and size that is effective in aggregating and performant in the short-term, or one that is effective in fostering
the learning of its members and performance in the long-term.
We find that at the core of this tradeoff is the role of organizational contrariansindividuals that
prefer alternatives other than that chosen by the organization. Different organizational decision-making
structures draw on and shape the knowledge of contrarians in different ways. Decision-making structures
that are most effective in aggregating individuals’ knowledge tend to marginalize contrarians. This
marginalization process is akin to how, in the wisdom-of-crowds, incorrect estimates cancel each other out
(e.g., in Galton’s famous ox experiment [Galton, 1907]). By contrast, decision-making structures that are
most effective in fostering individual learning leverage contrarians rather than marginalizing them: they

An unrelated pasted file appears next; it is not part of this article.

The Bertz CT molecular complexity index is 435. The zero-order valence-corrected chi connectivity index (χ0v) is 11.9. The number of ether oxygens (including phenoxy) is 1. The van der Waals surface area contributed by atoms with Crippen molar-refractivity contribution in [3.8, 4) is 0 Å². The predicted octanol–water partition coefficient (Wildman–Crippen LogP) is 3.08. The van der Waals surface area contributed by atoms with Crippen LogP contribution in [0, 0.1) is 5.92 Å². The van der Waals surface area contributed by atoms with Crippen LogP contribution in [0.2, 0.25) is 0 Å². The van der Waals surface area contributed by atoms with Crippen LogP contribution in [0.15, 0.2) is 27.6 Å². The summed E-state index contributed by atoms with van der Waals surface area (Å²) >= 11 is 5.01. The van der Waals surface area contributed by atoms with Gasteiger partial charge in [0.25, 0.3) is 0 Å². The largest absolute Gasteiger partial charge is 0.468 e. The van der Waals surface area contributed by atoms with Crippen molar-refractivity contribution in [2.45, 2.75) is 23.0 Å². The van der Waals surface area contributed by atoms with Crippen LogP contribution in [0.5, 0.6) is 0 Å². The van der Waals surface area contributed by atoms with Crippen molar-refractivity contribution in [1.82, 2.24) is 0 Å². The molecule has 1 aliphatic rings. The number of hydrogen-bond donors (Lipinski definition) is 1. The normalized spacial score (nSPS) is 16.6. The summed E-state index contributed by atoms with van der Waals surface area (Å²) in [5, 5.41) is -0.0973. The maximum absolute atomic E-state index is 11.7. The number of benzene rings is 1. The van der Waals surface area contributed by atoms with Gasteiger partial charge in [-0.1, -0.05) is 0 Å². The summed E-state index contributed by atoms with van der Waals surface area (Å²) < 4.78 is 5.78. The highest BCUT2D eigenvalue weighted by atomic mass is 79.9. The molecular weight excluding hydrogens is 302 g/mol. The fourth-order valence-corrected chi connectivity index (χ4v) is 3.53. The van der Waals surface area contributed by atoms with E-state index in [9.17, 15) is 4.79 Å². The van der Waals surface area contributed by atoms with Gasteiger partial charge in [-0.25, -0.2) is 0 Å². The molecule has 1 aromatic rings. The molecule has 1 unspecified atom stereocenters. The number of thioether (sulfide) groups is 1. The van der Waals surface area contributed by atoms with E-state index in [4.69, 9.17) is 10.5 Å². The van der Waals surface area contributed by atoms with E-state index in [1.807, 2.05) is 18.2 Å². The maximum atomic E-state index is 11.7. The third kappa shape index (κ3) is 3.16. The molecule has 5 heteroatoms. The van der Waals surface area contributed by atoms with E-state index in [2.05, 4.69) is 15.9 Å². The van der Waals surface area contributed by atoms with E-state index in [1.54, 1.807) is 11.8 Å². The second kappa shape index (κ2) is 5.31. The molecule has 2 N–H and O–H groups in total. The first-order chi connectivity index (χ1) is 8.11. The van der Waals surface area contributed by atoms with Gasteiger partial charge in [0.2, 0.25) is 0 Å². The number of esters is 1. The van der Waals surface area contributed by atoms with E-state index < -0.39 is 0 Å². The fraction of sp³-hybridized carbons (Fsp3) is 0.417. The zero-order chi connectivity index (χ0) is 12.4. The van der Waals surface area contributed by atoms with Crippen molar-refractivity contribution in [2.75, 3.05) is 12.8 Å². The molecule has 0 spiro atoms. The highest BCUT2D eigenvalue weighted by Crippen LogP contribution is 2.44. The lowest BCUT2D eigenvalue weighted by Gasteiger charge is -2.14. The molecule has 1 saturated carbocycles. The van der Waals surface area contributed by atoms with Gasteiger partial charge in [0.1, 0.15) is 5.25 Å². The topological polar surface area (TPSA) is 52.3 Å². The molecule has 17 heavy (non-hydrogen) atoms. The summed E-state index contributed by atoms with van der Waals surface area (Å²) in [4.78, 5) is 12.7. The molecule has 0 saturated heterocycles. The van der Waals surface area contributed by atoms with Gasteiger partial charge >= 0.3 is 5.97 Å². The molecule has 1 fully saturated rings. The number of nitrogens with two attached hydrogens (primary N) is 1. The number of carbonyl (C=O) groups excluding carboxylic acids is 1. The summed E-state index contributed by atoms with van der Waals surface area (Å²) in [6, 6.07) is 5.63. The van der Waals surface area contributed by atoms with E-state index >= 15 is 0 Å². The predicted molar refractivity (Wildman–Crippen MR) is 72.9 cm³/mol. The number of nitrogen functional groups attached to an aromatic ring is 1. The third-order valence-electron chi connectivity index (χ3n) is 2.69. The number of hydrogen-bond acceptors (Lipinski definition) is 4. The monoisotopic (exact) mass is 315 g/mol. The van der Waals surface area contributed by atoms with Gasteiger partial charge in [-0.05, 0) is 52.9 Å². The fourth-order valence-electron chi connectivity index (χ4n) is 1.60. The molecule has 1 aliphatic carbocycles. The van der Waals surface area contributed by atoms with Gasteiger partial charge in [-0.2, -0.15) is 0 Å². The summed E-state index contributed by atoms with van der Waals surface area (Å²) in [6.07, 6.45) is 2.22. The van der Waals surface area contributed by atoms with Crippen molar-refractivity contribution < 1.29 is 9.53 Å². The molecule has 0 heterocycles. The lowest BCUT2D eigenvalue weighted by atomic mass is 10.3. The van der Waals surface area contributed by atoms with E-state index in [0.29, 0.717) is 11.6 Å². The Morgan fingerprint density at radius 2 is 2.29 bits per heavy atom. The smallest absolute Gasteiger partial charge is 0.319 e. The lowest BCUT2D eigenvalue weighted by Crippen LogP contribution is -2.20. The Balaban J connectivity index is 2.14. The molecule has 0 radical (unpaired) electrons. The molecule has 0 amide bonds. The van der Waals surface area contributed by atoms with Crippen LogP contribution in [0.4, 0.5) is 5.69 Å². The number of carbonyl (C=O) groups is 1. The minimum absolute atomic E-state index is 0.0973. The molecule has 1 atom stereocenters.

allow contrarians to learn and allow other organizational members to learn from contrarians.
2.1. Learning-by-participating: Bridging experiential learning and information aggregation
Our research bridges two research streams in the Carnegie school tradition that have developed mostly
independently of one another: experiential learning and information aggregation.
The first stream, experiential learning, focuses on how performance feedback shapes beliefs about
the merits of an agent’s choice alternatives and subsequent actions (e.g., Levinthal and March 1981, Miner
and Mezias, 1996, Greve 2003, Reagans, Argote and Brooks 2005, Denrell and Le Mens 2007, Argote and
Miron-Spektor 2011, KC, Staats and Gino 2013, Jaspersen and Peter 2017, Sengul and Obloj 2017, Clough
and Piezunka 2020). An individual learns-by-doing as she makes a choice, receives feedback on that choice,